“The Handsomest Potentate I ever set Eyes on”
Early in his reign, Henry was not only lauded for his greatness and dignity as King- but for his physical attributes. In 1515, Pietro Pasqualigio, the Venetian ambassador referred to Henry as: ” the handsomest potentate I ever set eyes on; above the usual height, with an extremely fine calf to his leg, his complexion very fair and bright, with auburn hair combed straight and short in the French fashion and a round face so very beautiful that it should become a pretty womanâ¦.”.
Many believed the King of England to be the best-looking monarch in Europe- including Henry himself who after interrogating Pasqualigio about the calves of Francis I of France, exposed his own with great pride exclaiming: “Look here! and I have also a good calf to my leg.” Certainly, he was the tallest: measuring 6 feet, 2 inches tall.
Others, however, admired Henry’s mind rather than his body. The philosopher Erasmus met Henry when he was just eight years old and had a high opinion of the young Prince’s intellect. By the time he was King, Henry was remarked to be fluent in French and Latin and also some Italian. He was also a diligent amateur theologian.
However, it was for his athletic ability that the King was most noted. He drew “the bow with greater strength than any man in England,” Pasqualigio somewhat sycophantically observed, “and jousts marvelously.” A fellow Italian, Giustiniana also observed that Henry was “very fond of hunting and never takes this diversion without tiring eight or ten horses” as well as ” fond of tennis and it is the prettiest thing in the world to see him play, his fair skin glowing.”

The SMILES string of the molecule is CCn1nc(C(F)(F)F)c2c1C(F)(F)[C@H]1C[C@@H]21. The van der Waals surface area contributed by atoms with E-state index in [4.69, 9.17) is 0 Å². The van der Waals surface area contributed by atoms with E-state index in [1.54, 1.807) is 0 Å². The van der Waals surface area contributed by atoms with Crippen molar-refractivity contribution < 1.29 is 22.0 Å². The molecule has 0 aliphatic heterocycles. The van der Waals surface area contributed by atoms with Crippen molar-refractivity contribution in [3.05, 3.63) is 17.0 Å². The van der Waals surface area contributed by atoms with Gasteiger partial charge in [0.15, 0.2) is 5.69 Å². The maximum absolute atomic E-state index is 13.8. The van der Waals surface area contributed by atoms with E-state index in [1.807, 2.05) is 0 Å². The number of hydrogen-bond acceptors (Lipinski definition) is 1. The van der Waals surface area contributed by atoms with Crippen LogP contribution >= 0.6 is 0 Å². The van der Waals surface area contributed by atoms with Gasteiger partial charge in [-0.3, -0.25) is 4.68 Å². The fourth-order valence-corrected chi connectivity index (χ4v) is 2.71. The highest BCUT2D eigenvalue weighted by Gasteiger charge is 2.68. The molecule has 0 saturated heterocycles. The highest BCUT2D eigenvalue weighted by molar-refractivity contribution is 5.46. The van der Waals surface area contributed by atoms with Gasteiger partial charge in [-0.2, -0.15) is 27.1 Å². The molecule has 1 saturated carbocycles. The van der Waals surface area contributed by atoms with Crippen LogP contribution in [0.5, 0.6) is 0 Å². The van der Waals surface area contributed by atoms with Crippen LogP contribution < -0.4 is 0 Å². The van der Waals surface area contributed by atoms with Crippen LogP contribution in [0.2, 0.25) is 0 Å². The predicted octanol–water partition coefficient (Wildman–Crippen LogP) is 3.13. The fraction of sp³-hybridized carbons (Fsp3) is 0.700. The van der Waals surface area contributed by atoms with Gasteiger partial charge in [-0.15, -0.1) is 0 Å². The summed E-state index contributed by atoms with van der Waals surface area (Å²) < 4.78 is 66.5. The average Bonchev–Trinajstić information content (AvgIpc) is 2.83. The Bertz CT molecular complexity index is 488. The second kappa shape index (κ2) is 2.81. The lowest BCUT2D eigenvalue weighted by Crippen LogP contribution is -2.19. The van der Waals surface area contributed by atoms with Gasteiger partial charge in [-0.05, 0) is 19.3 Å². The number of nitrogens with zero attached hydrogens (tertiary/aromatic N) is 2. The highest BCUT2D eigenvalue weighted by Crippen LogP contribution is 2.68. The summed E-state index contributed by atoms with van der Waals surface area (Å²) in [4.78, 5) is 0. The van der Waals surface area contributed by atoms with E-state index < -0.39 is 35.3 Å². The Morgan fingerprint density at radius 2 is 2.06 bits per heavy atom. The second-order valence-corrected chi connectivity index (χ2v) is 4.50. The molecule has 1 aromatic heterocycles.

Henry does, indeed, seem to have had a mania for the game. One of his first building projects was a court at the Palace of Westminster, and over the next 25 years, he built tennis courts at St. James, Whitehall, Bridewell and Greenwich as well as the Great Covered Court at Hampton Court. However, his sporting attributes did not end there. The King also fancied himself as something of an amateur wrestler. When he met King Francis I at the peace negotiations between France and England at the Field of the Cloth of Gold, Henry challenged his fellow monarch to a wrestling match. Despite being much smaller, however, Francis won.